The approval for osimertinib, formerly known as AZD9291, was based on the multicenter, single- arm, AURA extension and AURA trials in a total of 411 patients, in which the ORR was 71% and 61%, respectively, according to updated data presented at the 2015 World Conference on Lung Cancer.A new drug application for rociletinib (CO-1686), which also gained a breakthrough therapy designation, is under review. In November 2015, Clovis Oncology disclosed that the FDA requested additional data that is likely to delay the regulatory decision. The application is based on data from the ongoing TIGER-X trial. In November, the company said an intent-to-treat analysis showed the confirmed response rate was 28% among 79 patients who received rociletinib at 500 mg and 34% among the 170 patients in the 625-mg group.The new agents also have generated responses in patients with T790M-negative disease, albeit with lower ORRs, and they have improved tolerability compared with the first- and second-generation inhibitors. Thus, the possibility that agents developed to address resistance could be employed in the frontline setting is also being explored. Meanwhile, frontline inhibitors in patients with acquired resistance have shown promise in combination with other targeted therapies. The combination of erlotinib and bevacizumab demonstrated a 1-year PFS rate of 72% in patients with T790M mutations in the phase II BELIEF trial, as reported at the 2015 European Cancer Congress, but combined toxicities could limit clinical implementation. In addition to ongoing clinical trials evaluating combinations of EGFR TKIs with drugs targeting other mechanisms of resistance, such as MET and PI3K inhibitors, studies have also suggested that acquired resistance mutations may be lost following a TKI-free period and alternate dosing schedules are also being investigated.Since a patient’s EGFR mutation status impacts treatment outcomes, it is essential to confirm whether the aberrations are present prior to treatment with EGFR TKIs, reflected by the fact that EGFR mutation testing is now incorporated into treatment guidelines. The FDA labels also specify the use of companion diagnostics in the indication of each of the four approved inhibitors.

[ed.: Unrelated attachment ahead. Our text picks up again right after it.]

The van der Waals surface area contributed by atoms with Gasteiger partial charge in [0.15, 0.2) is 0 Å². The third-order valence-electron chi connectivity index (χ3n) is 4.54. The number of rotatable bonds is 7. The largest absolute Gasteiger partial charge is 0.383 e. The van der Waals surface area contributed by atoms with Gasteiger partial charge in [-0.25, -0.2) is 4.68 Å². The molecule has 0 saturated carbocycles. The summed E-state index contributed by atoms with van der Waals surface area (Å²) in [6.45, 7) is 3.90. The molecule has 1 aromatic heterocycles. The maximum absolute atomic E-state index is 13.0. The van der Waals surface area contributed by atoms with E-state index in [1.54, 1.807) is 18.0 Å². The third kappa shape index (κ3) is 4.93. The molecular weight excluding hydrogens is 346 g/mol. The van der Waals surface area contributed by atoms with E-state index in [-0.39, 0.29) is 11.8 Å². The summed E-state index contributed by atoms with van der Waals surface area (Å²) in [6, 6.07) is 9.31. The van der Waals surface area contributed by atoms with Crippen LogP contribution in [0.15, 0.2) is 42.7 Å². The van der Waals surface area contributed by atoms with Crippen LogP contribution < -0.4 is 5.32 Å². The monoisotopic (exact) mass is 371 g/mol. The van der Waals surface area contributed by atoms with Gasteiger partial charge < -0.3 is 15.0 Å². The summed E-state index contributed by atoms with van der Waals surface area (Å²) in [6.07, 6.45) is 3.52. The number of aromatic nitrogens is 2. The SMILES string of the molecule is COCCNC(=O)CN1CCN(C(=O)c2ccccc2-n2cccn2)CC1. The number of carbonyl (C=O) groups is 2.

Erlotinib was approved for use in conjunction with the cobas EGFR Mutation Test, while gefitinib and afatinib are paired with the therascreen EGFR RGQ PCR kit. Osimertinib is indicated for use with the cobas EGFR Mutation Test v2, which is the first diagnostic test to detect the T790M mutation. It is also important to reassess mutation status during treatment to guide therapeutic decisions following development of resistance, researchers have found.
Currently, the standard for detecting EGFR mutations is biopsy and tissue analysis. However, surgical biopsies are unavailable in the majority of patients. Therefore, small biopsies and cytological samples are typically used, but are limited by the amount and quality of DNA available.
The use of surrogate sources of tumor DNA is being investigated, such as blood, serum and plasma samples that may contain circulating tumor cells or cell-free DNA that can be used for tumor genotyping. These liquid biopsies offer several advantages; they are noninvasive, permit serial evaluation of the tumor at different timepoints, and allow evaluation of the entire, heterogeneous tumor landscape.
Jane de Lartigue, PhD, is a freelance medical writer and editor based in New Haven, Connecticut.